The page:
A critical appraisal of factors affecting the accuracy of results obtained when using flow cytometry in stem cell investigations: Where do you put your gates?

Authors

  • Owen R. Hughes,

    1. Institute of Human Genetics and North East England Stem Cell Institute, University of Newcastle, International Centre for Life, Newcastle upon Tyne, United Kingdom
    Current affiliation:
    1. MRC Centre for Regenerative Medicine, University of Edinburgh, Edinburgh, United Kingdom
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  • Rebecca Stewart,

    1. Institute of Human Genetics and North East England Stem Cell Institute, University of Newcastle, International Centre for Life, Newcastle upon Tyne, United Kingdom
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  • Ian Dimmick,

    Corresponding author
    1. Institute of Human Genetics and North East England Stem Cell Institute, University of Newcastle, International Centre for Life, Newcastle upon Tyne, United Kingdom
    • Institute of Human Genetics, University of Newcastle, Bioscience Centre, International Centre for Life, Central Parkway, Newcastle upon Tyne, NE1 3BZ United Kingdom
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    • Ian Dimmick and Elizabeth A. Jones contributed equally to this work.

  • Elizabeth A. Jones

    1. Institute of Human Genetics and North East England Stem Cell Institute, University of Newcastle, International Centre for Life, Newcastle upon Tyne, United Kingdom
    Current affiliation:
    1. Genetic Medicine, Manchester Academic Health Science Centre, Central Manchester University Hospitals NHS Foundation Trust, Oxford Road, Manchester M13 9WL, United Kingdom
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    • Ian Dimmick and Elizabeth A. Jones contributed equally to this work.


Abstract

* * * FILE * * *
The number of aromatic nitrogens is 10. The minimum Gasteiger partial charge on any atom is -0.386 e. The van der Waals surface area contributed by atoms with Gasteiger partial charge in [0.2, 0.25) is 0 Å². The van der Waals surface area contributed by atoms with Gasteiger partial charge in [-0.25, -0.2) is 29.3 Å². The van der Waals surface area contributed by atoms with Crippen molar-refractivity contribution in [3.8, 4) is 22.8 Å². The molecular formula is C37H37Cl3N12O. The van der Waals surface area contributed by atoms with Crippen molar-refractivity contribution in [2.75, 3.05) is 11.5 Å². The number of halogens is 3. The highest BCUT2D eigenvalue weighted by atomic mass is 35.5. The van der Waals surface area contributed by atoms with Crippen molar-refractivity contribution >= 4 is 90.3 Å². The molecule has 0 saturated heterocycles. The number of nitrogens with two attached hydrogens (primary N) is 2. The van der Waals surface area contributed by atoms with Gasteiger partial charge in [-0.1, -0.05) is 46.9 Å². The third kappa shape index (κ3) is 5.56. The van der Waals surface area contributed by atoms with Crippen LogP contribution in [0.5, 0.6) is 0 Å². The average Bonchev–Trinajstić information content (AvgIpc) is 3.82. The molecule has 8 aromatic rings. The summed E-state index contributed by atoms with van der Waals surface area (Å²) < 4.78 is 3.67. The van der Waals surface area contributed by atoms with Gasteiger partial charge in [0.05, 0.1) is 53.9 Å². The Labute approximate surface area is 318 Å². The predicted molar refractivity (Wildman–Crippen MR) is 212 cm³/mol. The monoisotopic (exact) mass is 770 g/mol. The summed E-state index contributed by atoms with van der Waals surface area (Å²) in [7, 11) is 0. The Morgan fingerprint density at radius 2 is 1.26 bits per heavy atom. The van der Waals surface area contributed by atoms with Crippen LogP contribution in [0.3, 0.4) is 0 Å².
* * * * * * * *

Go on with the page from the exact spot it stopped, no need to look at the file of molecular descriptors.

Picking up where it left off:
Flow cytometry is used extensively in stem cell investigations but there is wide variation in the methods used for data analysis between laboratories. Data analysis can be challenging in stem cell biology as there is often no clear distinction between positive and negative populations. We have undertaken a critical appraisal of factors that affect the accuracy of results in stem cell applications. We used mouse embryonic stem cells and determined the expression of three common antigens in stem cell investigations, namely CD15, CD184, and c-kit. We have compared different cell preparation methods and gating strategies and also evaluated the use of isotype controls and unstained cells as controls for the identification of positive populations. The use of a “doublet discriminator” using a side scatter area signal versus side scatter height signal dot plot to identify single cells for analysis increases the accuracy of results regardless of the method used to dissociate cells. Isotype controls can be helpful in mimicking cellular nonspecific binding of the experimental antibody reaction. Isotype controls behave differently on stem cells at different stages of differentiation. Analysis of a viable single cell population with careful selection of control cell populations increases the accuracy of results. © 2009 International Society for Advancement of Cytometry

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